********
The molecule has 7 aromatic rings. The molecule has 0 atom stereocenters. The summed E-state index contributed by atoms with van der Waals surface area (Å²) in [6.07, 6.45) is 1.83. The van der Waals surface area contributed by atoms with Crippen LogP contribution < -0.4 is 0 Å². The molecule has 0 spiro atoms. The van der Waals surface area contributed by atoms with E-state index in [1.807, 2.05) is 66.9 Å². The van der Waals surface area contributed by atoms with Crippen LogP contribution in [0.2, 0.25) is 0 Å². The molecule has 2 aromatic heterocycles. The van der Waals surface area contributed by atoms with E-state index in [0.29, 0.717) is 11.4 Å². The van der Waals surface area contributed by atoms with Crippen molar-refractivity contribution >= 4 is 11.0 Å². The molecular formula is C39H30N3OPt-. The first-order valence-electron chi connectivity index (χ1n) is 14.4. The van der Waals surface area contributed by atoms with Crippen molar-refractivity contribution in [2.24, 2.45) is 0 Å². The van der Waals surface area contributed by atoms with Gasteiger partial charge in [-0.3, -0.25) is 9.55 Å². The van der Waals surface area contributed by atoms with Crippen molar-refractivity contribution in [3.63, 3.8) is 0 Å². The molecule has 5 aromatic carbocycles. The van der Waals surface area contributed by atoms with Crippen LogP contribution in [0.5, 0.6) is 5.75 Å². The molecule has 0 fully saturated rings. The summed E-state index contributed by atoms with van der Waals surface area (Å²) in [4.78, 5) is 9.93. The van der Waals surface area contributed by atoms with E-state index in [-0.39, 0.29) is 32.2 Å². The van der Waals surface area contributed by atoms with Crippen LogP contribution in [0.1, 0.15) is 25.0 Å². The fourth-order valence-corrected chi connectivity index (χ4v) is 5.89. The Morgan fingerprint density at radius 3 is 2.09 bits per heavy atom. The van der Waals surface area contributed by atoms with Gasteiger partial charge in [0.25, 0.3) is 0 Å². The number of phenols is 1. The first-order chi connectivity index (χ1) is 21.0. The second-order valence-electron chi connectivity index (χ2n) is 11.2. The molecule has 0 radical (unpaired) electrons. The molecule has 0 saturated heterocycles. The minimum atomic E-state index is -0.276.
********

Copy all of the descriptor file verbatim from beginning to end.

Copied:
The molecule has 7 aromatic rings. The molecule has 0 atom stereocenters. The summed E-state index contributed by atoms with van der Waals surface area (Å²) in [6.07, 6.45) is 1.83. The van der Waals surface area contributed by atoms with Crippen LogP contribution < -0.4 is 0 Å². The molecule has 0 spiro atoms. The van der Waals surface area contributed by atoms with E-state index in [1.807, 2.05) is 66.9 Å². The van der Waals surface area contributed by atoms with Crippen LogP contribution in [0.2, 0.25) is 0 Å². The molecule has 2 aromatic heterocycles. The van der Waals surface area contributed by atoms with E-state index in [0.29, 0.717) is 11.4 Å². The van der Waals surface area contributed by atoms with Crippen molar-refractivity contribution >= 4 is 11.0 Å². The molecular formula is C39H30N3OPt-. The first-order valence-electron chi connectivity index (χ1n) is 14.4. The van der Waals surface area contributed by atoms with Crippen molar-refractivity contribution in [2.24, 2.45) is 0 Å². The van der Waals surface area contributed by atoms with Gasteiger partial charge in [-0.3, -0.25) is 9.55 Å². The van der Waals surface area contributed by atoms with Crippen molar-refractivity contribution in [3.63, 3.8) is 0 Å². The molecule has 5 aromatic carbocycles. The van der Waals surface area contributed by atoms with Crippen LogP contribution in [0.5, 0.6) is 5.75 Å². The molecule has 0 fully saturated rings. The summed E-state index contributed by atoms with van der Waals surface area (Å²) in [4.78, 5) is 9.93. The van der Waals surface area contributed by atoms with E-state index in [-0.39, 0.29) is 32.2 Å². The van der Waals surface area contributed by atoms with Crippen LogP contribution in [0.1, 0.15) is 25.0 Å². The fourth-order valence-corrected chi connectivity index (χ4v) is 5.89. The Morgan fingerprint density at radius 3 is 2.09 bits per heavy atom. The van der Waals surface area contributed by atoms with Gasteiger partial charge in [0.25, 0.3) is 0 Å². The number of phenols is 1. The first-order chi connectivity index (χ1) is 21.0. The second-order valence-electron chi connectivity index (χ2n) is 11.2. The molecule has 0 radical (unpaired) electrons. The molecule has 0 saturated heterocycles. The minimum atomic E-state index is -0.276.